TIME Culture

This Woman Edits Sports Illustrated’s Swimsuit Issue

And MJ Day is all about body positivity

The Sports Illustrated Swimsuit Issue has always portrayed a certain version of sex appeal. This year, however, it offers a different message, thanks in part to veteran editor MJ Day. Day, who has been overseeing the Swimsuit Issue since 2012, wants to convey that beauty isn’t limited by size, shape or age.

Day started at the magazine in 1998 as an editorial assistant. Her first task was sorting swimsuits in the fashion closet, but she eventually worked her way up to helming the iconic SI Swimsuit Issue. She is involved in every part of the process, from scrutinizing the swimwear and traveling the world for shoots to casting the women featured in the pages and on the cover. Day is the first to defend the magazine when critics take issue with its content. “The celebration of sexuality is in a really weird place right now,” she says. “People will always have passionate opinions, and I welcome that. But I’m passionate about getting the message out that we’re not just that.”

Sports Illustrated Swimsuit Summer of Swim Fan Festival
Andrew Toth—Getty Images for Sports IllustratedSports Illustrated Swimsuit Editor MJ Day.

The work is “sensitive,” Day says, and she takes casting extremely seriously, getting to know all the candidates personally. Inclusion has been a priority since she took over. Last year, a curvy model, Ashley Graham, was featured on the cover for the first time. The 2017 issue builds on that momentum.

Yu Tsai—Sports Illustrated
Yu Tsai—Sports Illustrated Swimsuit: 2017 Issue: Kate Upton is our SI Swimsuit 2017 cover girl.

“We’ve got moms, we’ve got 18-year-olds and we’ve got 63-year-olds. We’ve got curvy, we’ve got athletic, we’ve got short in stature and we’ve got six-foot-three,” Day says of this year’s issue. “We evolve like the rest of the world — and shame on us if we don’t.”

Motto spoke to Day before the magazine’s Tuesday release.

Motto: Why Kate Upton on the cover?

She was a kid when she landed that first cover in 2012, and she was publicly eviscerated by many people for not having a typical body type or a typical look, and she took it in great strides. She’s definitely developed herself over the past five years into a really special woman. She became this catalyst for body inclusivity and body diversity, because she was not the norm at the time.

How is the 2017 issue championing inclusivity?

I’ve always wanted to change up the conversation of what the ideal of beauty is, and that has to begin with being more inclusive of different body types. The issue can definitely remain true to its roots and be really sexy, but we don’t have to let one specific body type define what’s sexy. This year we have the gymnasts, Simone [Biles] and Aly [Raisman], we have Serena Williams, we have Christie Brinkley. The point I want to try and make is that oftentimes for women, numbers define us — our age, our weight, our clothing size. That is not at all representative of a strong, powerful, beautiful woman. We can be a size 14 and be beautiful, we can be 63 and be beautiful, we can be 40 and be beautiful. Our bodies can be different from what they looked like last year and still be beautiful.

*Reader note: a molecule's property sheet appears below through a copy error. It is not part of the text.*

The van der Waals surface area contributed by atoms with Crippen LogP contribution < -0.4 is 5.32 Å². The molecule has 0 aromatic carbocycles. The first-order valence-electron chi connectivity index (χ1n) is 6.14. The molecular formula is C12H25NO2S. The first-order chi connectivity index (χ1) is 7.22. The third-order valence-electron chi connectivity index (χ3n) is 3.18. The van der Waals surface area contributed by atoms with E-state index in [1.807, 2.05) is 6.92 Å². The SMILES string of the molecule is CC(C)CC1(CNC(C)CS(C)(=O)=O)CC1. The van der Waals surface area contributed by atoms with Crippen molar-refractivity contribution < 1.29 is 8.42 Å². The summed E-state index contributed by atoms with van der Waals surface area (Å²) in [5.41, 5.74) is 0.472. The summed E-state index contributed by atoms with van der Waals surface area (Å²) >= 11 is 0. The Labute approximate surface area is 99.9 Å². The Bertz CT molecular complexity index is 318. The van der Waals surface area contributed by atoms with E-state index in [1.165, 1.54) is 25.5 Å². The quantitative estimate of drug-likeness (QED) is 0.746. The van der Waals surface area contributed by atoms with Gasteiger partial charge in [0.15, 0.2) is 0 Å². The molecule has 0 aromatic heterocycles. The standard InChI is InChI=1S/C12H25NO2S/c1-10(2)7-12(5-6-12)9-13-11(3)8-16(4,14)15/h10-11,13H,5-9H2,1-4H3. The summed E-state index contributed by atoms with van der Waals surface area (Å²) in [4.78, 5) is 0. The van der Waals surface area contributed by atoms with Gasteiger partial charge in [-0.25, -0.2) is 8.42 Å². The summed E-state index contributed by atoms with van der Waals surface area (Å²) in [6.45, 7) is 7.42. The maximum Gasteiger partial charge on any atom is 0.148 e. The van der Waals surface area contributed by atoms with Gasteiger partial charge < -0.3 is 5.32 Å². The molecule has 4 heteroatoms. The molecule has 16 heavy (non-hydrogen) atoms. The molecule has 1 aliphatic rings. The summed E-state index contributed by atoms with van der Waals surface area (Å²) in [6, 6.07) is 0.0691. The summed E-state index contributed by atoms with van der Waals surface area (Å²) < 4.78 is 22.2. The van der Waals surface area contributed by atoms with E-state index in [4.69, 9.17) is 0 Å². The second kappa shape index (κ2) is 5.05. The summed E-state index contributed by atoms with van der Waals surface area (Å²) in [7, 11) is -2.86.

Swimsuit Issue 2017
James Macari—Sports Illustrated/Getty Images Swimsuit: 2017 Issue: Portrait of Simone Biles during photo shoot. Houston, 27 Sept. 2016. On sale February 15

Dating back to Jule Campbell in the ’60s, all the editors of the Swimsuit issue have been women. Do you think having a female editor helps the issue’s appeal to women?

Automatically, when some people think of the Sports Illustrated Swimsuit Issue, they think it’s something salacious, a titillating experience. There is a super sexy component to this, but the issue was the first fashion magazine to name the women featured. It wasn’t just model X — it was Christy Brinkley, it was Cheryl Tiegs, it was Babette March. We’re kind of responsible for humanizing the model.

Do you ever get pushback from readers who think the concept is degrading to women?

Of course. There’s definitely a stigma attached to this magazine. It’s unfortunate. I ended the magazine with what I think is a really important photo — it’s Nina Agdal, and she has a wet t-shirt on, and the t-shirt says, “You don’t have to be modest in order to be respected.” I really believe that. No one should be telling women what they need to look like to be beautiful, or what they need to wear to be respected. How you look, how you dress and how you want to be perceived is your own choice — it’s you, doing you.

Swimsuit Issue 2017
Walter Chin—Sports Illustrated/Getty Images Swimsuit: 2017 Issue: Portrait of Hailey Clauson during photo shoot. Lapland, Finland 22 April, 2016.

What was your favorite shoot this year?

We took Hailey Clauson, who was last year’s cover model, and Bo Krsmanovic, to the Arctic Circle, to Finland. It was my favorite shoot, but it was also probably my only shoot fail. We went there specifically to shoot the northern lights — and the lights did not show. The only time we saw them was from the plane on the way in. But the great thing about that shoot was we adapted. We ended up shooting in the daytime and took some of my favorite images of all time. Lights be damned, we still got amazing stuff.

Read more about this year’s issue on SI.com

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